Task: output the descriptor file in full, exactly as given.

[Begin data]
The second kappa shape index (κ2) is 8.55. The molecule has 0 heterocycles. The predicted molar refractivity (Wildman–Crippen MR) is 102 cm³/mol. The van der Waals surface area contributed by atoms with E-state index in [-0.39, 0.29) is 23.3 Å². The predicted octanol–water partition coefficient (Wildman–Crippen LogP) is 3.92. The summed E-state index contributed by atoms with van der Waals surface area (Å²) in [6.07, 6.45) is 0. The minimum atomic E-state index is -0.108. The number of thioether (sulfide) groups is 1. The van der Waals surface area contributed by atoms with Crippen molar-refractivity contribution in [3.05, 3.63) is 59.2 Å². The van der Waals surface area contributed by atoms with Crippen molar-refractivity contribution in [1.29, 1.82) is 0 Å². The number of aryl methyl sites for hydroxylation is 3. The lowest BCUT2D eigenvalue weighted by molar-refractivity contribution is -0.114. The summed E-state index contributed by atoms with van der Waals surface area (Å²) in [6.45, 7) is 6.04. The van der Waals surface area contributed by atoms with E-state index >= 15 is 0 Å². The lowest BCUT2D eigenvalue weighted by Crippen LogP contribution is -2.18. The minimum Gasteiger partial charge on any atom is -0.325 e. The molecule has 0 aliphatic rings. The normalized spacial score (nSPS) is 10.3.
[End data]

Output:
The second kappa shape index (κ2) is 8.55. The molecule has 0 heterocycles. The predicted molar refractivity (Wildman–Crippen MR) is 102 cm³/mol. The van der Waals surface area contributed by atoms with E-state index in [-0.39, 0.29) is 23.3 Å². The predicted octanol–water partition coefficient (Wildman–Crippen LogP) is 3.92. The summed E-state index contributed by atoms with van der Waals surface area (Å²) in [6.07, 6.45) is 0. The minimum atomic E-state index is -0.108. The number of thioether (sulfide) groups is 1. The van der Waals surface area contributed by atoms with Crippen molar-refractivity contribution in [3.05, 3.63) is 59.2 Å². The van der Waals surface area contributed by atoms with Crippen molar-refractivity contribution in [1.29, 1.82) is 0 Å². The number of aryl methyl sites for hydroxylation is 3. The lowest BCUT2D eigenvalue weighted by molar-refractivity contribution is -0.114. The summed E-state index contributed by atoms with van der Waals surface area (Å²) in [6.45, 7) is 6.04. The van der Waals surface area contributed by atoms with E-state index >= 15 is 0 Å². The lowest BCUT2D eigenvalue weighted by Crippen LogP contribution is -2.18. The minimum Gasteiger partial charge on any atom is -0.325 e. The molecule has 0 aliphatic rings. The normalized spacial score (nSPS) is 10.3.